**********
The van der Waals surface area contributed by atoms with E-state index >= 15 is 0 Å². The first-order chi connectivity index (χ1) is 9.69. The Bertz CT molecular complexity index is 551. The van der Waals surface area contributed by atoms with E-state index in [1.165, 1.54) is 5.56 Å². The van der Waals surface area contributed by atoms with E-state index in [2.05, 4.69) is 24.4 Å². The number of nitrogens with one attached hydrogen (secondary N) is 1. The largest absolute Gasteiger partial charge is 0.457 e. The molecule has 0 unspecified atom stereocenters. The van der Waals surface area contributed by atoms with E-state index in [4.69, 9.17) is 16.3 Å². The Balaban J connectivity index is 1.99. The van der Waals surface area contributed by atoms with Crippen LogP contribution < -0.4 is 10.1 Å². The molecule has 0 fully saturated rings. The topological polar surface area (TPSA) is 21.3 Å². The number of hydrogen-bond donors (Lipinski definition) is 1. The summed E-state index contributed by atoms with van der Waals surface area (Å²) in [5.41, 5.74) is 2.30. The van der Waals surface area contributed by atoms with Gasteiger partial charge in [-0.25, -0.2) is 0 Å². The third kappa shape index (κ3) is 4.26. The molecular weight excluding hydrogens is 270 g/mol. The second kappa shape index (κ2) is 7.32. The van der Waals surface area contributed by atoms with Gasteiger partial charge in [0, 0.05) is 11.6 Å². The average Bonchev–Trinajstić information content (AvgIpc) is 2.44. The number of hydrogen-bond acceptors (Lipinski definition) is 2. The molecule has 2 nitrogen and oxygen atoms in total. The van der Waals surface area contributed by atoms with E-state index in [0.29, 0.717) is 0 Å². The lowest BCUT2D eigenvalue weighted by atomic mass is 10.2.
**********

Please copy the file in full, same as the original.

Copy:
The van der Waals surface area contributed by atoms with E-state index >= 15 is 0 Å². The first-order chi connectivity index (χ1) is 9.69. The Bertz CT molecular complexity index is 551. The van der Waals surface area contributed by atoms with E-state index in [1.165, 1.54) is 5.56 Å². The van der Waals surface area contributed by atoms with E-state index in [2.05, 4.69) is 24.4 Å². The number of nitrogens with one attached hydrogen (secondary N) is 1. The largest absolute Gasteiger partial charge is 0.457 e. The molecule has 0 unspecified atom stereocenters. The van der Waals surface area contributed by atoms with E-state index in [4.69, 9.17) is 16.3 Å². The Balaban J connectivity index is 1.99. The van der Waals surface area contributed by atoms with Crippen LogP contribution < -0.4 is 10.1 Å². The molecule has 0 fully saturated rings. The topological polar surface area (TPSA) is 21.3 Å². The number of hydrogen-bond donors (Lipinski definition) is 1. The summed E-state index contributed by atoms with van der Waals surface area (Å²) in [5.41, 5.74) is 2.30. The van der Waals surface area contributed by atoms with Gasteiger partial charge in [-0.25, -0.2) is 0 Å². The third kappa shape index (κ3) is 4.26. The molecular weight excluding hydrogens is 270 g/mol. The second kappa shape index (κ2) is 7.32. The van der Waals surface area contributed by atoms with Gasteiger partial charge in [0, 0.05) is 11.6 Å². The average Bonchev–Trinajstić information content (AvgIpc) is 2.44. The number of hydrogen-bond acceptors (Lipinski definition) is 2. The molecule has 2 nitrogen and oxygen atoms in total. The van der Waals surface area contributed by atoms with E-state index in [0.29, 0.717) is 0 Å². The lowest BCUT2D eigenvalue weighted by atomic mass is 10.2.